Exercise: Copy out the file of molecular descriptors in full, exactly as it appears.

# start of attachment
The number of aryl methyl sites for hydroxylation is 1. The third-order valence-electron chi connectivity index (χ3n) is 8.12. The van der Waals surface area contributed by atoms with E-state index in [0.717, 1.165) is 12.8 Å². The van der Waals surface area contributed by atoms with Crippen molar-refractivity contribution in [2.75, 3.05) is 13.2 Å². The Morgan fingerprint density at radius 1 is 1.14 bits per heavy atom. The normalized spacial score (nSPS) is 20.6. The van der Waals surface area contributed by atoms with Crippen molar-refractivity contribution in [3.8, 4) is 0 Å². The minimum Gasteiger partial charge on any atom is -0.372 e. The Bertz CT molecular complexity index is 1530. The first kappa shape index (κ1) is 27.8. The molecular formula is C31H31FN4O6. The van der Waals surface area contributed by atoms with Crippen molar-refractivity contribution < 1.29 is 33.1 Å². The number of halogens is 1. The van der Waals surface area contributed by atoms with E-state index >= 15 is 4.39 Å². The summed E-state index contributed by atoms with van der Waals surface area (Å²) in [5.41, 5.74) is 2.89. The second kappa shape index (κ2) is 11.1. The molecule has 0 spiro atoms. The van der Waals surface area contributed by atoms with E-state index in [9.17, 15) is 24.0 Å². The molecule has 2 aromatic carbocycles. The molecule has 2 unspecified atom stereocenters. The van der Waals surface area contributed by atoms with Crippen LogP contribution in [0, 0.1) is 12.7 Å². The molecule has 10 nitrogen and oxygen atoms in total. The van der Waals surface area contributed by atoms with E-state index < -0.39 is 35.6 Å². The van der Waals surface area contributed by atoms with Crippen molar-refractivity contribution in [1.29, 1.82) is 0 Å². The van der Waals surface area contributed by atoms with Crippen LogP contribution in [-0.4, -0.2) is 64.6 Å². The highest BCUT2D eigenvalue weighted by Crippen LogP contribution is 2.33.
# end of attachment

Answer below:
The number of aryl methyl sites for hydroxylation is 1. The third-order valence-electron chi connectivity index (χ3n) is 8.12. The van der Waals surface area contributed by atoms with E-state index in [0.717, 1.165) is 12.8 Å². The van der Waals surface area contributed by atoms with Crippen molar-refractivity contribution in [2.75, 3.05) is 13.2 Å². The Morgan fingerprint density at radius 1 is 1.14 bits per heavy atom. The normalized spacial score (nSPS) is 20.6. The van der Waals surface area contributed by atoms with Crippen molar-refractivity contribution in [3.8, 4) is 0 Å². The minimum Gasteiger partial charge on any atom is -0.372 e. The Bertz CT molecular complexity index is 1530. The first kappa shape index (κ1) is 27.8. The molecular formula is C31H31FN4O6. The van der Waals surface area contributed by atoms with Crippen molar-refractivity contribution < 1.29 is 33.1 Å². The number of halogens is 1. The van der Waals surface area contributed by atoms with E-state index >= 15 is 4.39 Å². The summed E-state index contributed by atoms with van der Waals surface area (Å²) in [5.41, 5.74) is 2.89. The second kappa shape index (κ2) is 11.1. The molecule has 0 spiro atoms. The van der Waals surface area contributed by atoms with E-state index in [9.17, 15) is 24.0 Å². The molecule has 2 aromatic carbocycles. The molecule has 2 unspecified atom stereocenters. The van der Waals surface area contributed by atoms with Crippen LogP contribution in [0, 0.1) is 12.7 Å². The molecule has 10 nitrogen and oxygen atoms in total. The van der Waals surface area contributed by atoms with E-state index < -0.39 is 35.6 Å². The van der Waals surface area contributed by atoms with Crippen molar-refractivity contribution in [1.29, 1.82) is 0 Å². The van der Waals surface area contributed by atoms with Crippen LogP contribution in [-0.4, -0.2) is 64.6 Å². The highest BCUT2D eigenvalue weighted by Crippen LogP contribution is 2.33.